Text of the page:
UBS Hainer markets other tools that augment and assist BCV5. For example, its In-Flight Copy add-on can enable BCV5 to get up-to-the-moment accurate data by gathering information from the Db2 log to make consistent copies of table spaces and indexes. It also offers a Reduction and Masking Data add-on to assist with enforcing privacy regulations in your test data. And BCV4 can be used to duplicate an entire Db2 subsystem.
The bottom line is that setting up test data can be difficult and time-consuming. Without a well-thought-out approach to gathering and refreshing test beds, application developers and quality assurance personnel will run into issues as they try to test Db2 code with corrupted or improper data. If your organization has issues with effectively managing test data for your Db2 for z/OS developers, take a look at UBS Hainer’s BCV5 solution for quickly copying and refreshing Db2 data.

Friday, June 15, 2018

Db2 for z/OS Performance Traces Part 3 - Trace Destinations and IFCIDs

In parts 1 and 2 of this series we examined each of the six types of Db2 traces that you can start to get Db2 to record information about its activities. Be sure to check out those earlier blog posts to learn about what is available. 

Today we are going to look at a couple of additional details with regard to Db2 traces, starting with where the trace records can be written.

Trace Destinations

When a trace is started, Db2 formats records containing the requested information. After the information is prepared, it must be externalized somewhere. Db2 traces can be written to six destinations:

  • GTF, or Generalized Trace Facility, is a component of z/OS and is used for storing large volumes of trace data.
  • SMF , or System Management Facility, a source of data collection used by MVS to accumulate information and measurements. This destination is the most common for DB2 traces.
  • SRV is a routine used primarily by IBM support personnel for servicing Db2.
  • OPn, where n is a value from 1 to 8, is an output buffer area used by the Db2 Instrumentation Facility Interface (IFI).
  • OPX is a generic output buffer. When used as a destination, OPX signals Db2 to assign the next available OPn buffer (OP1 to OP8).
The Instrumentation Facility Interface, which is a DB2 trace interface, enables Db2 programs to read, write, and create Db2 trace records and issue Db2 commands. Many online Db2 performance monitors are based on the IFI.

But which trace destination should you use? Well, it depends! Consult Table 1 below for a synopsis of the available and recommended destinations for each Db2 trace type. A "Y" indicates that the specified trace destination is valid for the given type of trace; Default indicates that it is the default destination for that trace type.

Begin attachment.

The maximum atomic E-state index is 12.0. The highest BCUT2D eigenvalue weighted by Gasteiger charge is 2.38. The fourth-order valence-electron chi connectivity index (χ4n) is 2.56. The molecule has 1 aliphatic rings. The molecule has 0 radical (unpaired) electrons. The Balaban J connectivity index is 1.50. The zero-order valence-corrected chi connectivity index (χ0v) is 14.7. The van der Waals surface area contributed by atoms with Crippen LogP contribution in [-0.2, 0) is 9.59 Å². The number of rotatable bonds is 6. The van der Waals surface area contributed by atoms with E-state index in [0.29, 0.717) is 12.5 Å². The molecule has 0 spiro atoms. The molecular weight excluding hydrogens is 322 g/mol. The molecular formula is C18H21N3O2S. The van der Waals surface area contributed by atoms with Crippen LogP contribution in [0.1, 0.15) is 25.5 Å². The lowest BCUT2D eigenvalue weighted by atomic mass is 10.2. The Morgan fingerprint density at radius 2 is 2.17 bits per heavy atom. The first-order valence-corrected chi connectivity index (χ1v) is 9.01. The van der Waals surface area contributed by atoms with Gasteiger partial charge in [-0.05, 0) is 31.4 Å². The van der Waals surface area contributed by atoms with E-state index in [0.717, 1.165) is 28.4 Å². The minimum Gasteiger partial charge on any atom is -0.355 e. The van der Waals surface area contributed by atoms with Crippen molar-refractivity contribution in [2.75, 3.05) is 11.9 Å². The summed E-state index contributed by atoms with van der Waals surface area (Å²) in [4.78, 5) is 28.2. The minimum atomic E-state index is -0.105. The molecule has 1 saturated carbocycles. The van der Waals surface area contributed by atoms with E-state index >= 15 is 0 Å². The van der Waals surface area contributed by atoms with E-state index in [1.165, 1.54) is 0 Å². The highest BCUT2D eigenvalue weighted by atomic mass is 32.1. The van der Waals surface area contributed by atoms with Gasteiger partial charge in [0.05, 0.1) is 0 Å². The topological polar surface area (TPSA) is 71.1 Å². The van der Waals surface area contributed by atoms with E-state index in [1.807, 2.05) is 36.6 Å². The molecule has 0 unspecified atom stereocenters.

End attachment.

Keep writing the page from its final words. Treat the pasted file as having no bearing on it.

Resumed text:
Note: you can click on the Table to expand its size for easier viewing.

If you use SMF as your Db2 trace destination, consider using the SMFCOMP system parameter (DSNZPARM), which was introduced in Db2 10. This parameter causes the compression of Db2 trace records written to SMF. When SMFCOMP is set ON, the z/OS compression service CSRCESRV is used to compress any Db2 trace records written to SMF.

Use this parameter if your shop is concerned about the volume of SMF records written by Db2.

Using IFCIDs

Sometimes a trace class can be too broad, by which I mean that it generates more information than you need for the probelm at hand. This brings us to the IFCID.

Each trace class is associated with specific trace events known as Instrumentation Facility Component Identifier (IFCIDs), pronounced “if-kid.” An IFCID defines a record that represents a trace event. IFCIDs are the single smallest unit of tracing that can be invoked
by Db2.

In some cases, it can make sense to avoid activating trace classes altogether and start traces specifying only the IFCIDs needed. This way, you can reduce the overhead associated with tracing by recording only the trace events needed.

You can use trace classes 30 through 32 for starting IFCID-only traces. These classes have no predefined IFCIDs and are available for a location to use. Consider the following -START TRACE command, which starts only IFCIDs 1, 2, 42, 43, 107, and 153:

-START TRACE(PERFM) DEST(GTF) CLASS(30) IFCID(1,2,42,43,107,153)

If you do not specify the IFCID option, only those IFCIDs contained in the activated trace classes are started. The maximum number of IFCIDs per trace is 156.

Because this task can be tedious, if you decide to trace only at the IFCID level, it is probably a good idea to use a performance monitor that starts these IFCID-level traces based on menu choices. For example, if you choose to trace the elapsed time of Db2 utility jobs, the monitor or tool would have a menu option for this, initiating the correct IFCID traces (for example, IFCIDs 023 through 025).

There are several hundred different IFCIDs. Most IFCIDs contain data fields that describe events pertinent to the event being traced. Some IFCIDs have no data; instead they merely mark a specific time. For example, IFCID 074, which marks the beginning of Terminate Thread, has no data field.